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A witch’s brew…

UK: Suitable for professional clients only.

Date: 01 November 2021

Hinesh Patel

Portfolio Manager

As Hinesh Patel explains, it will take some real magic to extricate western economies from the problems created by central banks waving their magic wands during the pandemic.

Double, double toil and trouble, fire burn and cauldron bubble…

With price of practically everything having surged at a record pace over the last 18 months, the US Federal Reserve (Fed) chairman Jay Powell will need more than ‘eye of newt’ and ‘toe of frog’ to keep the mystical hold of ‘transitory’ inflation alive.

Perhaps most revealing, Mr Powell conceded that more persistent bottlenecks and energy-price increases had created an inflation framework for which the Fed’s ‘patient’ approach wasn’t designed.

Folding it in

Some covens, most notably at the Bank of England, have been quicker to internalise these realities and consequently revise their thinking and policy guidance. Although this certainly doesn’t excuse them from the possibility of making a policy error.

Labour markets have also been reading the runes. As the chart shows, ‘quit rates’ – namely the proportion of people in employment in a given industry or region who voluntarily leave their jobs – have risen to record highs in the US as more and more workers switch jobs to secure better deals elsewhere.

US voluntary quits charts

In turn, this has forced many companies to raise wages and salaries for their existing staff as they seek to strengthen labour retention.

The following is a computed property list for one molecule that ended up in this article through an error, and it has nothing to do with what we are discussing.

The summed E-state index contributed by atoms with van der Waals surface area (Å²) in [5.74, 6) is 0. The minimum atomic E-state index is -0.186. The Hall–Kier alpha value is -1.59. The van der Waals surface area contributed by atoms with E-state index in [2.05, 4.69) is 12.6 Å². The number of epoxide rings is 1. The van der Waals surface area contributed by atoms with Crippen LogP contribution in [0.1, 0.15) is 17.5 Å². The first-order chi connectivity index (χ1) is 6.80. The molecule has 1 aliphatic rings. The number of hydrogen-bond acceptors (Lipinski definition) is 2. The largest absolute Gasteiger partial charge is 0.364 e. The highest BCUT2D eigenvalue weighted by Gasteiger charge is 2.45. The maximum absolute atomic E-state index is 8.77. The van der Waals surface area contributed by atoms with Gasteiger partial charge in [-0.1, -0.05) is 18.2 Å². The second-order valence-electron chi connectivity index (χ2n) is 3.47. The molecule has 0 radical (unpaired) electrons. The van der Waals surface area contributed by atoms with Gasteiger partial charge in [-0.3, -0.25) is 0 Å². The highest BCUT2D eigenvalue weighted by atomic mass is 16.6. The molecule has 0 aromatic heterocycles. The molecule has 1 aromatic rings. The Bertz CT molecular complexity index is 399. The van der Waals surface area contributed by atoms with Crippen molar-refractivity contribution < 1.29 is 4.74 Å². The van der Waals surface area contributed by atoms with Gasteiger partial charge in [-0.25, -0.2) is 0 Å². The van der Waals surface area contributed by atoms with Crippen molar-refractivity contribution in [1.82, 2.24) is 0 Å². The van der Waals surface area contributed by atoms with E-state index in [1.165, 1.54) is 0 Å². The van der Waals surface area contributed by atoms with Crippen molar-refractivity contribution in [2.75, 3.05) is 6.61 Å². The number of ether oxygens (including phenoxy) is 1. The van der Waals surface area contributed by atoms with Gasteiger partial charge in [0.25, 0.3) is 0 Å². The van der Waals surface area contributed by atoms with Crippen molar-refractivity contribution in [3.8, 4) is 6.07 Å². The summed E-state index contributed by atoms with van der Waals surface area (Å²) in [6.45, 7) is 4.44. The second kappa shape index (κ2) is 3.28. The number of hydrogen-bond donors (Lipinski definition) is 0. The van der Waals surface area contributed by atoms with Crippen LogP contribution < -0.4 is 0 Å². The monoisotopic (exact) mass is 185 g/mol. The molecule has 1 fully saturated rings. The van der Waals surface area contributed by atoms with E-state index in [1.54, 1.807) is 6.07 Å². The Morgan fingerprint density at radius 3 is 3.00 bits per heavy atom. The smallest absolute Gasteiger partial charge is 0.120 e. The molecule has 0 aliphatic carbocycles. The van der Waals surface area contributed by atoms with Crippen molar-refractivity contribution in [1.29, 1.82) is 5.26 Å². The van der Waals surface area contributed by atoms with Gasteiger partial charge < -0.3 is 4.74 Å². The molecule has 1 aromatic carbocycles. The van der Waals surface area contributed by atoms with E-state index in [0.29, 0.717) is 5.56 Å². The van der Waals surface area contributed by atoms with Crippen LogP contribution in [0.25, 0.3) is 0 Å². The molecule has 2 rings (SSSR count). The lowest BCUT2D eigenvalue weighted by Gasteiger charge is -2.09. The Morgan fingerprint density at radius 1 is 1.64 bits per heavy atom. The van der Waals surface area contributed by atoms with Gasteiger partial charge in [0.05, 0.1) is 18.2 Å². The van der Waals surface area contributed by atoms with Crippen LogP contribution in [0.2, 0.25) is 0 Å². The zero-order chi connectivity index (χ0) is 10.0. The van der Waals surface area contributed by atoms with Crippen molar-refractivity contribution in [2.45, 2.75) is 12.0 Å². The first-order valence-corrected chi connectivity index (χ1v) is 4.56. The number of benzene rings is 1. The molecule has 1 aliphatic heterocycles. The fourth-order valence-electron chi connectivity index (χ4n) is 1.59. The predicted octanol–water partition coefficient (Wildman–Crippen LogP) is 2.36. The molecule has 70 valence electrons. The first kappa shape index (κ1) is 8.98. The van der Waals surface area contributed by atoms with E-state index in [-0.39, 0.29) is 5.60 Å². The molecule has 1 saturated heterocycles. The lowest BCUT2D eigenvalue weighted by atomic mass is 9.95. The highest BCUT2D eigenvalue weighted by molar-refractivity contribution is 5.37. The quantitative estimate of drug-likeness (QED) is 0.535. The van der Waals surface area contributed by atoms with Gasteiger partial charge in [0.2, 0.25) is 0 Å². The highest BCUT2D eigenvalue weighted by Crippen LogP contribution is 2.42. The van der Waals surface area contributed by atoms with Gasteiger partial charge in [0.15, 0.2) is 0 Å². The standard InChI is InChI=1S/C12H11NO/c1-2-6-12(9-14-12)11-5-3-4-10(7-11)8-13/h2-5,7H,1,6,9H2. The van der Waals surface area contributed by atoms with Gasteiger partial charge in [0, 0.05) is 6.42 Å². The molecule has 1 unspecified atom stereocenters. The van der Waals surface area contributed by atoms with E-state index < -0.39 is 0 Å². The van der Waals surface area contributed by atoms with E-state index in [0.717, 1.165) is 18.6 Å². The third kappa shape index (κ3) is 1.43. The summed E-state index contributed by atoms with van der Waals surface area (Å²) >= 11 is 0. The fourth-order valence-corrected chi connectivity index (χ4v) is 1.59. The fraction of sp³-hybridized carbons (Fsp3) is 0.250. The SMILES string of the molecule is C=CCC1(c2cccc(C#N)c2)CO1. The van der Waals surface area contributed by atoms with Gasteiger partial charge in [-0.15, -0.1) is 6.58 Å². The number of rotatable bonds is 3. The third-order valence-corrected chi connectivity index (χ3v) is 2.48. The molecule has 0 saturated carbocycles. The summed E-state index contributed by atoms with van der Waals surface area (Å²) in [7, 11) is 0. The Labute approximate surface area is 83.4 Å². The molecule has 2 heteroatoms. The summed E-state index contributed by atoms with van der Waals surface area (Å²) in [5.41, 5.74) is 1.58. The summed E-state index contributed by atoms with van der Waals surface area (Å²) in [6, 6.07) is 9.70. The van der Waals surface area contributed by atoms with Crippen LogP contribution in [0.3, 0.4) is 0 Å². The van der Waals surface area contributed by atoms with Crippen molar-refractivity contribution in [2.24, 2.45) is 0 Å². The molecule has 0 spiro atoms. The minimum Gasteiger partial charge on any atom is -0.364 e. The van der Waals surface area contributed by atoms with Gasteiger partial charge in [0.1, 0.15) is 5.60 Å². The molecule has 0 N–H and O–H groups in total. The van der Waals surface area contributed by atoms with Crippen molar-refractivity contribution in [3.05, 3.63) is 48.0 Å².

In addition, in the UK for example, there will be a 6.6% increase in the National Living Wage for those aged over 23 which comes into effect from March of 2022. The charm of the pandemic-induced ‘Magic Money Tree’ – where governments issue bonds that are bought by their own central banks – has been and gone. In its place, higher costs and higher wages must be funded from somewhere which means that investors will need to re-calibrate their current view of the world.

As the chart shows, almost 90% of UK manufacturers now expect to see price rises in the very near future as a result of today’s rising raw material costs. The last time that manufacturers’ prognostications were this dire was at the height of the global financial crisis in 2008.

UK manufacturing firms expecting price rises next 3 months due to raw materials prices

Even so, the question remains, will the US Federal Reserve add some new ingredients to the pot to make its charm firm and good, abandon the broth completely or simply carry on regardless?

In our view, the potion has been too much of a good thing, overstimulating demand and bringing forward pressures in the labour market that, all else being equal, would not have needed to be dealt with for another five to 10 years.

Monetary policy cannot solve these complex issues, yet central bankers risk their all-important credibility by simply carrying-on.

Their choices from here and how the economic climate evolves will continue to have profound consequences for financial markets. It’s a timely reminder to position for a variety of outcomes rather than just one and to remain diversified across asset classes, regions, styles and strategies.

The value of investments and the income from them may go down as well as up and investors may not get back the amount originally invested. Because of this, an investor is not certain to make a profit on an investment and may lose money. Exchange rates may cause the value of overseas investments to rise or fall.

This communication is issued by Quilter Investors Limited (“Quilter Investors”), Senator House, 85 Queen Victoria Street, London, England, EC4V 4AB. Quilter Investors is registered in England and Wales (number: 04227837) and is authorised and regulated by the Financial Conduct Authority (FRN: 208543) but is not licenced or regulated by the Monetary Authority of Singapore (“MAS”).

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